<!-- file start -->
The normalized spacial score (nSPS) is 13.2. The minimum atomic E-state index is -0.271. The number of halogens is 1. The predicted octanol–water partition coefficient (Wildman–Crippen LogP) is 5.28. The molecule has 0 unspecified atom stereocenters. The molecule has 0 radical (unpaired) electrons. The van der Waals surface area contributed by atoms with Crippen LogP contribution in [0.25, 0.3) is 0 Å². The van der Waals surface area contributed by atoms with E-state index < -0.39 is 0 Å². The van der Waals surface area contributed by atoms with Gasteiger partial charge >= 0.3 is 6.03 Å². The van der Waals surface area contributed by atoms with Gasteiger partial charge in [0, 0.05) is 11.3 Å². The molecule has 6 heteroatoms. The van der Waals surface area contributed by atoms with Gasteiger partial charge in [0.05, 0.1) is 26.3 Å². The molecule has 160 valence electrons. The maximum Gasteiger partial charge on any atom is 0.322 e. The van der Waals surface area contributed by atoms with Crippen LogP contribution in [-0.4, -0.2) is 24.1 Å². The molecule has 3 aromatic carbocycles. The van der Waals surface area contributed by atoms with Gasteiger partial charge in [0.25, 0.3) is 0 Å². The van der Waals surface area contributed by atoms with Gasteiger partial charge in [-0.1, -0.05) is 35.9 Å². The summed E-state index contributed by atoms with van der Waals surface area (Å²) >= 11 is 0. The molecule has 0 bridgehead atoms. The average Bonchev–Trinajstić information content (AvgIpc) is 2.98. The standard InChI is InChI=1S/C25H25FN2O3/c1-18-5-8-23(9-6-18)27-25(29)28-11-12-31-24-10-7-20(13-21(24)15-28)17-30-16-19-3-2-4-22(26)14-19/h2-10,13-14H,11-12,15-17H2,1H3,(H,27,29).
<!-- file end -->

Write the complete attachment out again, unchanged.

The normalized spacial score (nSPS) is 13.2. The minimum atomic E-state index is -0.271. The number of halogens is 1. The predicted octanol–water partition coefficient (Wildman–Crippen LogP) is 5.28. The molecule has 0 unspecified atom stereocenters. The molecule has 0 radical (unpaired) electrons. The van der Waals surface area contributed by atoms with Crippen LogP contribution in [0.25, 0.3) is 0 Å². The van der Waals surface area contributed by atoms with E-state index < -0.39 is 0 Å². The van der Waals surface area contributed by atoms with Gasteiger partial charge >= 0.3 is 6.03 Å². The van der Waals surface area contributed by atoms with Gasteiger partial charge in [0, 0.05) is 11.3 Å². The molecule has 6 heteroatoms. The van der Waals surface area contributed by atoms with Gasteiger partial charge in [0.05, 0.1) is 26.3 Å². The molecule has 160 valence electrons. The maximum Gasteiger partial charge on any atom is 0.322 e. The van der Waals surface area contributed by atoms with Crippen LogP contribution in [-0.4, -0.2) is 24.1 Å². The molecule has 3 aromatic carbocycles. The van der Waals surface area contributed by atoms with Gasteiger partial charge in [0.25, 0.3) is 0 Å². The van der Waals surface area contributed by atoms with Gasteiger partial charge in [-0.1, -0.05) is 35.9 Å². The summed E-state index contributed by atoms with van der Waals surface area (Å²) >= 11 is 0. The molecule has 0 bridgehead atoms. The average Bonchev–Trinajstić information content (AvgIpc) is 2.98. The standard InChI is InChI=1S/C25H25FN2O3/c1-18-5-8-23(9-6-18)27-25(29)28-11-12-31-24-10-7-20(13-21(24)15-28)17-30-16-19-3-2-4-22(26)14-19/h2-10,13-14H,11-12,15-17H2,1H3,(H,27,29).